In one of the largest biotech deals this year, Amgen Inc. caught the big fish, so to speak, by reeling in Tularik Inc. with a $1.3 billion takeover bid.
Tularik - named for Alaska's Tularik River, where the company's founders took fishing expeditions - is getting a fine value for its shareholders, analysts said. In fact, the acquisition appears to be a good fit for both companies - allowing Amgen to add five clinical programs to its pipeline and establish a presence in the San Francisco Bay area.
The value of the deal matches the $1.3 billion acquisition of Esperion Therapeutics Inc. by Pfizer Inc. that was completed in February. It also follows on Amgen's blockbuster acquisition of Seattle-based Immunex Corp. that completed in July 2002.
Tularik's stock (NASDAQ:TLRK) surged 44.3 percent Monday, or $7.53, to close at $24.53. Amgen's stock (NASDAQ:AMGN) rose $1.46 to close at $59.55.
When all is said and done, the sign out front of Tularik's current operations will read Amgen San Francisco, but not much else will change. David Goeddel, founder and CEO of Tularik, will take on the role of site head at the new wholly owned subsidiary, and about 300 Tularik research scientists - the majority of employees - will remain on staff.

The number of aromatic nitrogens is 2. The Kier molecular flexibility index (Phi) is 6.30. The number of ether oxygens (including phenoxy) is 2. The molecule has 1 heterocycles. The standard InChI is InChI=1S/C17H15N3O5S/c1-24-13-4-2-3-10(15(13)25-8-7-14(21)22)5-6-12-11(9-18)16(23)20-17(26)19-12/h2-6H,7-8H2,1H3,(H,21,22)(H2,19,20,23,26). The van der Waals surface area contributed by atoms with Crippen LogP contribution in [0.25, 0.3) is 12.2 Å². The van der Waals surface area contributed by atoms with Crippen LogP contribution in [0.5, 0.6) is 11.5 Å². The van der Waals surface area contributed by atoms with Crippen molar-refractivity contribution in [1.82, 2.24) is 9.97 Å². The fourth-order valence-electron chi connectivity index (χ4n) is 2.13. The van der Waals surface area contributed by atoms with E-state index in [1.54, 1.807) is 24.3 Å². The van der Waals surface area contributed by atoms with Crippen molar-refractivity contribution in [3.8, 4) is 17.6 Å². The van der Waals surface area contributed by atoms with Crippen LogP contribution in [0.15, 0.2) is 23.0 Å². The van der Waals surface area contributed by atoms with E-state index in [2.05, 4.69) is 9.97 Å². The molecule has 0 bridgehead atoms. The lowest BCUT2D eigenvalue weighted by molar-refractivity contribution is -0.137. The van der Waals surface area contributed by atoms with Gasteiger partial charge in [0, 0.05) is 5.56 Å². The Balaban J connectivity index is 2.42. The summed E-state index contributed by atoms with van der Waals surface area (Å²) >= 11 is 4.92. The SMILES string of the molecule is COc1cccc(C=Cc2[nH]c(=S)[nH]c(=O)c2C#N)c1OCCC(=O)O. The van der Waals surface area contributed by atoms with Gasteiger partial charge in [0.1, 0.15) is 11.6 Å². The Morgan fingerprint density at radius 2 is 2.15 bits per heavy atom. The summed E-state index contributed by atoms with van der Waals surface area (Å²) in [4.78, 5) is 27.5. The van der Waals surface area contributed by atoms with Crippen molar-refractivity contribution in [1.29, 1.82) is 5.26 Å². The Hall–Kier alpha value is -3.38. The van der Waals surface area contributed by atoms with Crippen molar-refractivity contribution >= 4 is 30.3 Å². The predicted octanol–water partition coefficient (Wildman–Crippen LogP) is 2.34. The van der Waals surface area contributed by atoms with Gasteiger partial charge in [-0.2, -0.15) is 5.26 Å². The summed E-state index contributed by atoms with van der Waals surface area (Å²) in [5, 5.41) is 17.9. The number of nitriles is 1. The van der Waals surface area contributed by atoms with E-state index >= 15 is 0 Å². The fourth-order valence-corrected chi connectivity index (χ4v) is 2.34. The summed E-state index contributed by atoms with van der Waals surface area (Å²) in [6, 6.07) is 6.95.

"The primary motivation really had to do with adding their very strong and reputable scientific team," said Christine Cassiano, senior manager of Amgen's corporate communications. "And it does dramatically accelerate our planned expansion into the San Francisco Bay area."
Tularik's operations in South San Francisco are about 400 miles north of Amgen's offices in Thousand Oaks, Calif. Amgen, which holds a 21 percent stake in Tularik, would own 100 percent of the company upon the completion of the transaction expected in the second half of this year.
Andrew Perlman, executive vice president of Tularik, said the acquisition is positive for both companies. "I think that our research capabilities are very, very strong and make a great strategic fit with Amgen," he told BioWorld Today. "They bring additional resources so that we can move our new and promising programs into and through the clinic as fast as possible."
The transaction consists of a stock-for-stock swap. The ratio fixes Tularik's value at $25 per share for its 66 million outstanding shares, based on the average Amgen stock price during a set number of days. The $1.3 billion value is net of estimated cash to be acquired and net of Amgen's existing ownership of Tularik.
Amgen expects to incur a one-time charge related to in-process research and development. The company, however, is maintaining its 2004 earnings-per-share guidance of between $2.30 and $2.40. Once the acquisition is complete, Amgen expects research and development expenses to go up about $100 million per year for the next several years.
With it, Tularik will bring five clinical programs, including T67, which is in a pivotal trial for hepatocellular carcinoma. Other clinical programs focus on Phase II trials of T607 in gastric and esophageal cancer, T487 in inflammatory disease, and T131 in Type II diabetes, as well as a Phase I trial of T71 in obesity.